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Top-ranked Kerber loses to Svitolina in Brisbane quarterfinals

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BRISBANE, Australia — Angelique Kerber predicted that 2017 was going to have a different feel for her, considering her phenomenal breakout season last year.

It certainly started differently, with the top-ranked German losing to sixth-seeded Elina Svitolina 6-4, 3-6, 6-3 in the Brisbane International quarterfinals on Thursday.

Kerber reached the final here last year and fine-tuned to precision for the Australian Open, where she beat Serena Williams to claim her first Grand Slam title. She went on to reach the finals at Wimbledon and the Olympics before collecting a second major title by winning the U.S. Open. She overhauled Williams for the top ranking and finished the year at No. 1.

After a first-round bye, Kerber struggled with her serve and had nine double-faults in a three-set win over Australian wild-card entry Ash Barty in the second round. Against the No. 14-ranked Svitolina, the German left-hander cut her double-faults down to five, and had a break in the third set after winning the second. But she quickly surrendered the break and wasn’t consistent enough, finishing with 48 unforced errors against 39 winners.

“Of course I’m disappointed that I lost here in the quarters (but) I think I’m happy about my start,” Kerber said. “I’m not worried about my serve. I know I can improve it, but, I mean, that’s the second match of the year, the first tournament.

“It was not a bad match. I think we both play on the really high level tonight …so, yeah, next.”

Svitolina was the only player to beat both No. 1-ranked women last year, beating Kerber in straight sets in Beijing and Williams at the Olympics. The 22-year-old Ukrainian has now closed the gap to 5-4 in career head-to-head meetings with Kerber.

In the semifinals, she will meet U.S. Open finalist Karolina Pliskova, who advanced by beating eighth-seeded Roberta Vinci 3-6, 6-2, 6-2.

French Open champion Garbine Muguruza rallied from a 4-1 deficit to beat fifth-seeded Svetlana Kuznetsova 7-5, 6-4 to set up a semifinal match against Alize Cornet, who ousted second-seeded Dominika Cibulkova 6-3, 7-5.

Defending men’s champion Milos Raonic will face 14-time major champion Rafael Nadal in the quarterfinals. The top-seeded Raonic, who had a first-round bye, had 12 aces in a 6-3, 6-2 win over Diego Schwartzman.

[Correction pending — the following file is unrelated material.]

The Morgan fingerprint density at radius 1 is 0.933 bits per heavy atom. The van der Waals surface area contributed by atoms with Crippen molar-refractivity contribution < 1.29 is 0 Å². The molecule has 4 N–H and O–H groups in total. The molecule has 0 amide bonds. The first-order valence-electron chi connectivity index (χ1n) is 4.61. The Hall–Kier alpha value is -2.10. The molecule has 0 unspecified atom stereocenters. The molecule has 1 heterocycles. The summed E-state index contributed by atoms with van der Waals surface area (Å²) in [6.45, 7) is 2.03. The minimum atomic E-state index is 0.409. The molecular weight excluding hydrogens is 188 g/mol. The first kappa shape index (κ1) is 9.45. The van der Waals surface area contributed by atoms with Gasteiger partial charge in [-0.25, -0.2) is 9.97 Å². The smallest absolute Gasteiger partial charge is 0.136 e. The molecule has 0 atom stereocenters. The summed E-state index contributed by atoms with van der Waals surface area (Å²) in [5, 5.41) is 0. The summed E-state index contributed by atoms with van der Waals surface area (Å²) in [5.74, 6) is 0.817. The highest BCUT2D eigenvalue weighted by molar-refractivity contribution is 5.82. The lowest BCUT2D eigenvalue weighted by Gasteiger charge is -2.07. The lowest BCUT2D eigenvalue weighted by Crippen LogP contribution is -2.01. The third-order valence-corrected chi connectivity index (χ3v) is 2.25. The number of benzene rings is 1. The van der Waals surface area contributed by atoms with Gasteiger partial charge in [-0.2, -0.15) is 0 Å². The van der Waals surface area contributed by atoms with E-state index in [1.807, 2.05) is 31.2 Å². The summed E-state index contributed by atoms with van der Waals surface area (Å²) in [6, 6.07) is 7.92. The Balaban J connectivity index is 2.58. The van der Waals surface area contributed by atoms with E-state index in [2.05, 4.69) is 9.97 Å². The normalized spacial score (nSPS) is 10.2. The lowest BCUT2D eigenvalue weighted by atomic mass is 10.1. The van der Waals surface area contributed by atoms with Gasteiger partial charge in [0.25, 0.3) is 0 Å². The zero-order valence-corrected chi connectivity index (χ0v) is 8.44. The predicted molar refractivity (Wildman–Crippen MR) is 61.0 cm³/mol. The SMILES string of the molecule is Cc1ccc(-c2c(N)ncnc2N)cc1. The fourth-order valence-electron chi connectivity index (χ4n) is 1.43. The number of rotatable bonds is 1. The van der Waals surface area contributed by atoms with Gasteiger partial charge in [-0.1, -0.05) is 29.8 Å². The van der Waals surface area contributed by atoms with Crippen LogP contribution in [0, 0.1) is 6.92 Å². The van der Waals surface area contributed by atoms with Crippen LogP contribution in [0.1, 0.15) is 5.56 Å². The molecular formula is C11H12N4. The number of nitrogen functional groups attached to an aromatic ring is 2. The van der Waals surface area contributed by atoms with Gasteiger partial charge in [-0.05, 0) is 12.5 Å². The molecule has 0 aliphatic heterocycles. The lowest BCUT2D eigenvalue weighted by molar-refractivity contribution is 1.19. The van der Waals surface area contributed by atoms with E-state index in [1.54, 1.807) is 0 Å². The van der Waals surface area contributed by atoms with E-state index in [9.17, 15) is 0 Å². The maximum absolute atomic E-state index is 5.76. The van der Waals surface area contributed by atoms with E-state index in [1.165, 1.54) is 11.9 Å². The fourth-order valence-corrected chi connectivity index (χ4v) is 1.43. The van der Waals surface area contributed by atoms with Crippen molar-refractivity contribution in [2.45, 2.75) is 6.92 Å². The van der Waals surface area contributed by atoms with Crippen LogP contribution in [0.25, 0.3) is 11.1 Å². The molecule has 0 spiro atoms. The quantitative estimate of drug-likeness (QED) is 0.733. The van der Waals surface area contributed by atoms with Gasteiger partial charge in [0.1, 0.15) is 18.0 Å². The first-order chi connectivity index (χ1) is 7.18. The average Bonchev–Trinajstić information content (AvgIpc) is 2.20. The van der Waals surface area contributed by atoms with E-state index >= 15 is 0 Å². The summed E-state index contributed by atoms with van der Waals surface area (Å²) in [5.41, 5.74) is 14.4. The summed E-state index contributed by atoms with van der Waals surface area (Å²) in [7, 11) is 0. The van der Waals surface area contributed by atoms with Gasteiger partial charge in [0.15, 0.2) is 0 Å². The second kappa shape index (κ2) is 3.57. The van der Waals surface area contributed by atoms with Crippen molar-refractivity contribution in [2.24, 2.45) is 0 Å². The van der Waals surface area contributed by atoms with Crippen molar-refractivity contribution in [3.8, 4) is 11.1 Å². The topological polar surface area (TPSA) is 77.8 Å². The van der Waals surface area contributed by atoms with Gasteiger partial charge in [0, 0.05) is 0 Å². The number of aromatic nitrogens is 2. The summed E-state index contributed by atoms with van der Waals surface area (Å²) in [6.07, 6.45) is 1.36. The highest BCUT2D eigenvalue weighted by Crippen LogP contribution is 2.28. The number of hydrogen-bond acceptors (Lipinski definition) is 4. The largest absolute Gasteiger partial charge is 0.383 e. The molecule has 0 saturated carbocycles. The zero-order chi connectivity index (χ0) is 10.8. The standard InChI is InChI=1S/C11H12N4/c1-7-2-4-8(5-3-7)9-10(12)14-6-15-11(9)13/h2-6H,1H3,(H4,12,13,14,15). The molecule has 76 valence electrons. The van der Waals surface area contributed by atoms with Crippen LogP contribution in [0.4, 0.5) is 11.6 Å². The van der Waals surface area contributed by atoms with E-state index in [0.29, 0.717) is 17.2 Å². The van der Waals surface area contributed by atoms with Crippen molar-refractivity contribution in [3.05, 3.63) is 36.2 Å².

Nadal, who is coming back from months off the tour with a left wrist injury, needed only 55 minutes to finish off a 6-1, 6-1 win over Mischa Zverev in a late match.

“After injuries and hard times, it’s so special to be back on court,” the 30-year-old Nadal told the appreciative crowd at Pat Rafter Arena. “It means everything to me. When you fight a lot to be back in action, the support of the people means a lot.”

Nadal beat Raonic in an exhibition match last week in Abu Dhabi and has a 6-1 lead in career head-to-head meetings, but the Canadian was still looking forward to facing the Spaniard.

“It’s a great task,” Raonic said. “I feel like I’m doing a lot of things well and, hopefully, I can match up and play some good tennis.”

Fourth-seeded Dominic Thiem beat Australian wild-card entry Sam Groth 7-6 (5), 6-3 to move into a quarterfinal match against seventh-seeded Grigor Dimitrov, a 6-2, 6-4 winner over Nicolas Mahut.

Petra Kvitova to play at French Open

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PARIS —¬†Only two months after picking up her racket for the first time following a knife attack at her home, Petra Kvitova will be playing at the French Open.

The two-time Wimbledon champion said Friday she will make her comeback at Roland Garros, although she still lacks power and strength.